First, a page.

Omega has just released its latest Seamaster, a watch which helped set the new world record for the deepest dive in history. Over the course of April and May this year, the Five Deeps Expedition Team and adventurer Victor Vescovo carried out a 12-hour mission to the bottom of the Eastern Pool of Challenger Deep in the Mariana Trench — the deepest known point on our planet. With his Deep Submergence Vehicle Limiting Factor, Vescovo dove singlehandedly down 10,980 meters (or 35,853 feet) into the ocean floor, breaking the previous world record, but he wasn’t alone — strapped to the arm of his DSV was Omega’s Seamaster Planet Ocean Ultra Deep Professional.
At 28mm thick, the watch was constructed with Grade 5 titanium sourced from cutoffs from Vescovo’s own Triton submersible. Apart from the materials used, the design of the watch was also inspired by deep sea submersibles. One major point of issue was whether the sapphire-to-case assembly could withstand the extreme pressure, and Omega found a solution by mimicking the design of loadbearing conical viewports on the DSVs. The lugs of the watch were also left open — called Manta lugs as they resemble the stingrays — to lower the risk of exceeding material limitations at insane depths. Once built, the Seamaster was taken to Triton’s testing facilities where it performed exceedingly well, withstanding pressures from depths of a whopping 15,000 meters.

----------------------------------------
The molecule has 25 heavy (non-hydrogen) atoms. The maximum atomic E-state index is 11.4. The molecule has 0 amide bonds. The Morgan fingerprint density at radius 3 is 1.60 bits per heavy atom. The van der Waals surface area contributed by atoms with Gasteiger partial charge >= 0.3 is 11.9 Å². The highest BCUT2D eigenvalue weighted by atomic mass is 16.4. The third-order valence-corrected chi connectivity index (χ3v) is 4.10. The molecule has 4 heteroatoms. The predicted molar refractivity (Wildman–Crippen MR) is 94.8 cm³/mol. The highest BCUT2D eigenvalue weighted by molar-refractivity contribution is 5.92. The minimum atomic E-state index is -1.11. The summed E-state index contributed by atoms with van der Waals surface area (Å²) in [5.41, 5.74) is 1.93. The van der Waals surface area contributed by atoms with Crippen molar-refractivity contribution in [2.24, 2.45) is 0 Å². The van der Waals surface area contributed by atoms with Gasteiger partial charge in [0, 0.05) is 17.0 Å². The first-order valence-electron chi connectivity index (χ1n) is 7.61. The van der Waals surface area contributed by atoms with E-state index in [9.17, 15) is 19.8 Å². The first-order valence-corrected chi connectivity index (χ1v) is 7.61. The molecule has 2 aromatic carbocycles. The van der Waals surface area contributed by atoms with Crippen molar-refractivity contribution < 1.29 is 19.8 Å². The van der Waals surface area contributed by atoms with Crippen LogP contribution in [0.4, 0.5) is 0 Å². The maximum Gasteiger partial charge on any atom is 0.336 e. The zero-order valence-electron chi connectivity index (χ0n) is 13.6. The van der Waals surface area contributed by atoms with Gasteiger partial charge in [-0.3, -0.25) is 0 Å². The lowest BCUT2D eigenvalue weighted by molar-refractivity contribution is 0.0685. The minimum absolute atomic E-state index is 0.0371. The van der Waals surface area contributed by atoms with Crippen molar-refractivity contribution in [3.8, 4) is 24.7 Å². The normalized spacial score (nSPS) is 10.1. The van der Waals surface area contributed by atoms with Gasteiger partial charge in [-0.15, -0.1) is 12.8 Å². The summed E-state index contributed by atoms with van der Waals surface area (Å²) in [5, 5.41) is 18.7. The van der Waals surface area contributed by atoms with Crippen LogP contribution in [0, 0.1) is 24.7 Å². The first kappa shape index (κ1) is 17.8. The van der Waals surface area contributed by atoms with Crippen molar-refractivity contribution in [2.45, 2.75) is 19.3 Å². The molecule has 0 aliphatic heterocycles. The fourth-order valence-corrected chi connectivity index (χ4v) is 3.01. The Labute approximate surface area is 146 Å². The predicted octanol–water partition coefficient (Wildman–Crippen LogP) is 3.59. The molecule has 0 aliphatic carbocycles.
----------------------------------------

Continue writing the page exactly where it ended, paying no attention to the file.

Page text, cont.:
For the more adventurous out there, head over to Omega’s site to learn more about the mission, the watch, and how you might get your hands on one.
And for more news on watches, a 1947 Patek Philippe just sold for $420,000 USD at a Fine Wristwatches auction.
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